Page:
Conservative party strategists calculate that promises of greater freedom over admissions would boost the number of grant-maintained schools because the mainly Labour-controlled local authorities are unlikely to countenance selection on such a scale.
The emphasis on grammar schools and greater selection comes from Number 10, reflecting a belief that the promise of a grammar-school revival is a vote-winner which will wrong-foot Labour in the wake of the Harriet Harman row. Her decision to send her son to a grant-maintained grammar school has forced Labour on to the defensive over its opposition to selection.
John Major, in his speech this week to the Social Market Foundation, made clear his regret at the abolition of grammars. He said selective schools represented an important part of the "rich spectrum" which had become one of the Government's great legacies.
However, only two of the country's 1,100 grant-maintained schools - Queen Elizabeth in Penrith and Queen Elizabeth Boys in the London borough of Barnet - have applied to become fully selective, and only a handful have increased the proportion they select by more than 10 per cent.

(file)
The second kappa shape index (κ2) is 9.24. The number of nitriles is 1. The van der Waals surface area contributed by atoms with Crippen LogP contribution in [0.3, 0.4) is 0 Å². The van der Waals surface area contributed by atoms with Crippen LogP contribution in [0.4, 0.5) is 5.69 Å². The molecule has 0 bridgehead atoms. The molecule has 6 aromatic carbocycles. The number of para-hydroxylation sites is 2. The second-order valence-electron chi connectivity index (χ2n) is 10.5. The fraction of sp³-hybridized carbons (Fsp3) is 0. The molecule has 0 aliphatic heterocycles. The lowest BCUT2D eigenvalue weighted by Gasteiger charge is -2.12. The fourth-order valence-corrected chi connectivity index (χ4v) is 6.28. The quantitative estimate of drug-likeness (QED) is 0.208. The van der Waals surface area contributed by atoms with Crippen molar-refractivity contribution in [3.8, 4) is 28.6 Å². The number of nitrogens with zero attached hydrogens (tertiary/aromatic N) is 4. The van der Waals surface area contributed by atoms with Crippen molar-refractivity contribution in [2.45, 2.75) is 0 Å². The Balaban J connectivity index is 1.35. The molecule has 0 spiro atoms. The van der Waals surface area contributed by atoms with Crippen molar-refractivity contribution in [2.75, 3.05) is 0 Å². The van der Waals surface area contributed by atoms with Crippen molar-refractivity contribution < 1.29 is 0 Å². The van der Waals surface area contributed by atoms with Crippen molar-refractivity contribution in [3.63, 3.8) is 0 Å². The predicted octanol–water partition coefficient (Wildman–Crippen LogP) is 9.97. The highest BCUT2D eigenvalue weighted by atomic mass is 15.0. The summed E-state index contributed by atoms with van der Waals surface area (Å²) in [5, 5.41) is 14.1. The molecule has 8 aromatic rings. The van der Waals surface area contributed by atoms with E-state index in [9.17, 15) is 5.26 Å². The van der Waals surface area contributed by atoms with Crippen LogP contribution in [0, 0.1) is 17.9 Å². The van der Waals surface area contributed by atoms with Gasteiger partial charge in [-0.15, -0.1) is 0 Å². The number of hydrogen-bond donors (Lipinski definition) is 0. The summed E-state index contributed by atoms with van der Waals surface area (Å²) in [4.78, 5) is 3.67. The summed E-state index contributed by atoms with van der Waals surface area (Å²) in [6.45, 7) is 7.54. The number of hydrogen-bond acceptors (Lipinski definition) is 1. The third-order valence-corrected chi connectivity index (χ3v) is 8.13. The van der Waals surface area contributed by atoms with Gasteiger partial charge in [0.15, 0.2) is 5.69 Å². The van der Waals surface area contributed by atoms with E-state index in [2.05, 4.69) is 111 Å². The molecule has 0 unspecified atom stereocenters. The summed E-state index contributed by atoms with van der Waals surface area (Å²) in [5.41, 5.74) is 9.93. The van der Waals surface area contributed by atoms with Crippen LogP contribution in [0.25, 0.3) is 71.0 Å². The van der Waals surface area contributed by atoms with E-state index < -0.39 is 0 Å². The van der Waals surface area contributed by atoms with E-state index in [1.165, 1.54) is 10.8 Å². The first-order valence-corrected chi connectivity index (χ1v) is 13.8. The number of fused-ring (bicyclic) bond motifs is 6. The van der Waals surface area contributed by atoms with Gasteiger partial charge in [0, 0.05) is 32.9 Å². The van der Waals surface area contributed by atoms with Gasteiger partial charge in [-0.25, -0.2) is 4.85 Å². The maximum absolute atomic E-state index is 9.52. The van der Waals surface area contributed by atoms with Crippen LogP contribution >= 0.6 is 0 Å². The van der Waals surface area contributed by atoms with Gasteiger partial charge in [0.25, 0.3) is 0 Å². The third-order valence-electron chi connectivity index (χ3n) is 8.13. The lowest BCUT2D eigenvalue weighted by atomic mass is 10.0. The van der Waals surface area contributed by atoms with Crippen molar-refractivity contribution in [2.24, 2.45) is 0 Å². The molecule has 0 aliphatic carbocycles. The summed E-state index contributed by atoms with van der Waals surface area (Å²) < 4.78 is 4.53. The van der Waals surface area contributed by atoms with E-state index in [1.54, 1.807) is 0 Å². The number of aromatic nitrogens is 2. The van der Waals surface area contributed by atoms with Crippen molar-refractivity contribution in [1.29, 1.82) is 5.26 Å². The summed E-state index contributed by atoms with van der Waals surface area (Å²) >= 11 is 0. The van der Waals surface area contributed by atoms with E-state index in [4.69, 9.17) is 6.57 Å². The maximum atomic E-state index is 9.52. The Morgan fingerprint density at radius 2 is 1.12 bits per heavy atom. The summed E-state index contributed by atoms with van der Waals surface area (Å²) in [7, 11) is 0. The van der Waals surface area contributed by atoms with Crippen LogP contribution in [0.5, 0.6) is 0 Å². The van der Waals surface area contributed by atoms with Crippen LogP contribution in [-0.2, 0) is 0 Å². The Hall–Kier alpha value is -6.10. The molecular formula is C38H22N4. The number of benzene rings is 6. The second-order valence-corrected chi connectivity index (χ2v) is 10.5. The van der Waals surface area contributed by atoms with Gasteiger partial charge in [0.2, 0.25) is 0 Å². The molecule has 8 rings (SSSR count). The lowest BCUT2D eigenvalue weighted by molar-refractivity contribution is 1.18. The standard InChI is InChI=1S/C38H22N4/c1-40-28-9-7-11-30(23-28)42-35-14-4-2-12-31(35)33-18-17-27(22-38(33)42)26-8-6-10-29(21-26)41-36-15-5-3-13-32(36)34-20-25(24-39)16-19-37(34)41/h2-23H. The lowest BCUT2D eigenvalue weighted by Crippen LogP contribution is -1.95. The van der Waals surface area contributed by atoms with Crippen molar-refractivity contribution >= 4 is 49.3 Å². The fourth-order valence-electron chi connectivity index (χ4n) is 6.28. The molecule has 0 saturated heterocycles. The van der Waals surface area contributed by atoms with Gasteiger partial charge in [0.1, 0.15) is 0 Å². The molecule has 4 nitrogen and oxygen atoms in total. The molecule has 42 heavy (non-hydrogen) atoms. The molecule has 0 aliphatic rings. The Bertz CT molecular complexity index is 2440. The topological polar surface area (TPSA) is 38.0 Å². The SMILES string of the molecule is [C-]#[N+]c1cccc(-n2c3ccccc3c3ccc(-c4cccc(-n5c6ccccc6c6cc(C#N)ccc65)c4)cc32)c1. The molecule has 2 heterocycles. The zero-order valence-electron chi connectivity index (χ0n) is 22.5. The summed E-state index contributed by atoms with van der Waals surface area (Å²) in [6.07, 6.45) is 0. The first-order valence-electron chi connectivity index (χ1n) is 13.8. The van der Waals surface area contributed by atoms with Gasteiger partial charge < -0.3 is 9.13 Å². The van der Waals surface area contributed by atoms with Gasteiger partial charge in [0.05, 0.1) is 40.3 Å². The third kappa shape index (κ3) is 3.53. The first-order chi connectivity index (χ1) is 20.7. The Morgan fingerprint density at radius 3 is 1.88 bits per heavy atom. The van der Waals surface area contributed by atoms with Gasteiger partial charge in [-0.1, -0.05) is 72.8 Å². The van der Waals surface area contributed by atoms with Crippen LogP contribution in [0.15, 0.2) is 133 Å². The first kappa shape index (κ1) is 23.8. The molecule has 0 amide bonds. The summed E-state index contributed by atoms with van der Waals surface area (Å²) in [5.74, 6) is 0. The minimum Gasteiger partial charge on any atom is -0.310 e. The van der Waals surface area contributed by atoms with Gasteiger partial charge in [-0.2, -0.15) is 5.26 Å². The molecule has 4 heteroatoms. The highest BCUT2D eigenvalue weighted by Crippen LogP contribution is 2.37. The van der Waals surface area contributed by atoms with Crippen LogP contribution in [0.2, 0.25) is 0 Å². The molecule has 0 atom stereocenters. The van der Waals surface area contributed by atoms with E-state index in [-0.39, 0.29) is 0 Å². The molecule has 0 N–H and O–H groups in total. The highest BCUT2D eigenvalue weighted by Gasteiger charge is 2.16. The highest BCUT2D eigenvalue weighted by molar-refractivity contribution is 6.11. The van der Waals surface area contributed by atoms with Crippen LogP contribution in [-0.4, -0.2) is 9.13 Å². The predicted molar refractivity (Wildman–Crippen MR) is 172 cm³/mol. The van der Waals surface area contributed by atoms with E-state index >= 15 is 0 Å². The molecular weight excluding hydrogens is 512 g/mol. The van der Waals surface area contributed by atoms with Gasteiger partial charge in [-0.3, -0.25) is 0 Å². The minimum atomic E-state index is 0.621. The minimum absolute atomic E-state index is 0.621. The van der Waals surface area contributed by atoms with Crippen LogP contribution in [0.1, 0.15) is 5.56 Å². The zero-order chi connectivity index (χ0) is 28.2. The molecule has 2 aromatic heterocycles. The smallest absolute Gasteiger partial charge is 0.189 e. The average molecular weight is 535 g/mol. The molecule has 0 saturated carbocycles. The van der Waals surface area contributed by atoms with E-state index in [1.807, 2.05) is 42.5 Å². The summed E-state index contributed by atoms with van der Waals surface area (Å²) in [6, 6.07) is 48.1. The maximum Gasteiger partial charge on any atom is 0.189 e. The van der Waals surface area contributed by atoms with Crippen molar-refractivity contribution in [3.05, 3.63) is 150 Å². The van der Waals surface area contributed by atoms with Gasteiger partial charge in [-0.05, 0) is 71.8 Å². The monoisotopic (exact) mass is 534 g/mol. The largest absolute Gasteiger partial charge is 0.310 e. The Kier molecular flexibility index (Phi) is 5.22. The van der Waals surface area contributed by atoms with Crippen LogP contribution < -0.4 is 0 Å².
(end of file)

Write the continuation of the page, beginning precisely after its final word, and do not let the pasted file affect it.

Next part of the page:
The Government is consulting on plans to allow schools to select up to 15 per cent of intake on the basis of academic ability without having to apply for permission from the Department for Education and Employment. Ministers are considering whether that proportion could be increased to 20 or 25 per cent.
Within the DFEE there is little enthusiasm for any revival of grammar schools, but giving schools greater freedom to select is seen as one way of fulfilling the Prime Minister's ambition of increasing the number of GM schools.
Mr Major told the SMF: "We have created a spectrum . . . that reflects the fact that every child is different . . . we are currently considering how to increase that rich variety with more selective schools." Changes in admission procedures could not be put into place before autumn 1997.